What if I get turned down?
If one lender turns you down for a mortgage, remember there are 100s of other lenders out there. It is very unlikely that you will not be able to find any lenders who will be willing to give you a mortgage; all it takes is some shopping around. Again, a mortgage broker will be invaluable to finding you the lenders that will be willing to cater to you.
If you are continuously getting rejected, try to consider different possibilities and different deals that you may be offered, even if they’re not what you had ideally wanted. For example, equity release may end up being your best option even if you hadn’t wanted it. As always, consider the risks and rewards with every option, and don’t make too many applications in one go, as it can impact your credit rating.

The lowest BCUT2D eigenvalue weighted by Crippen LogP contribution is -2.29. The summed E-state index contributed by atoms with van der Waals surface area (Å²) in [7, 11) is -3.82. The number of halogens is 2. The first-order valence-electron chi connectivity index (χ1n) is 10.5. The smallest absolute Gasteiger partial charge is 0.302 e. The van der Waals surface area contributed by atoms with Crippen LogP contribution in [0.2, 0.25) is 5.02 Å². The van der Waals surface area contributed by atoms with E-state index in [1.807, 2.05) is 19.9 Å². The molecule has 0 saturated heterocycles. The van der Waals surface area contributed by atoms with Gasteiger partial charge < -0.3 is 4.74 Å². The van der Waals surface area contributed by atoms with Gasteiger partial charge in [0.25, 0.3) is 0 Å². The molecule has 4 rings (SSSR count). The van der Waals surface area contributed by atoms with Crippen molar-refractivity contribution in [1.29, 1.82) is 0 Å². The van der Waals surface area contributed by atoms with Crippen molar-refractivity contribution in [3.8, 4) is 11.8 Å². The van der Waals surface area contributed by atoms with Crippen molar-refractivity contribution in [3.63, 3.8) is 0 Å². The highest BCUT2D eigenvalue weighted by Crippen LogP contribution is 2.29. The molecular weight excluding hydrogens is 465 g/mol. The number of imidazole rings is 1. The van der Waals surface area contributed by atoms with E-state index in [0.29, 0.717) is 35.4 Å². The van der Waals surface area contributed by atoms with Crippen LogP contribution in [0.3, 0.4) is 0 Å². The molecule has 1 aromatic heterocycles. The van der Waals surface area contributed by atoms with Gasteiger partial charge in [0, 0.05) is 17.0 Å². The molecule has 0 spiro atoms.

Borrowing doesn’t have to be impacted by retirement, and if you’re planning to work for a while yet, then you may have no problem at all. Be sure to discuss your needs with an expert broker.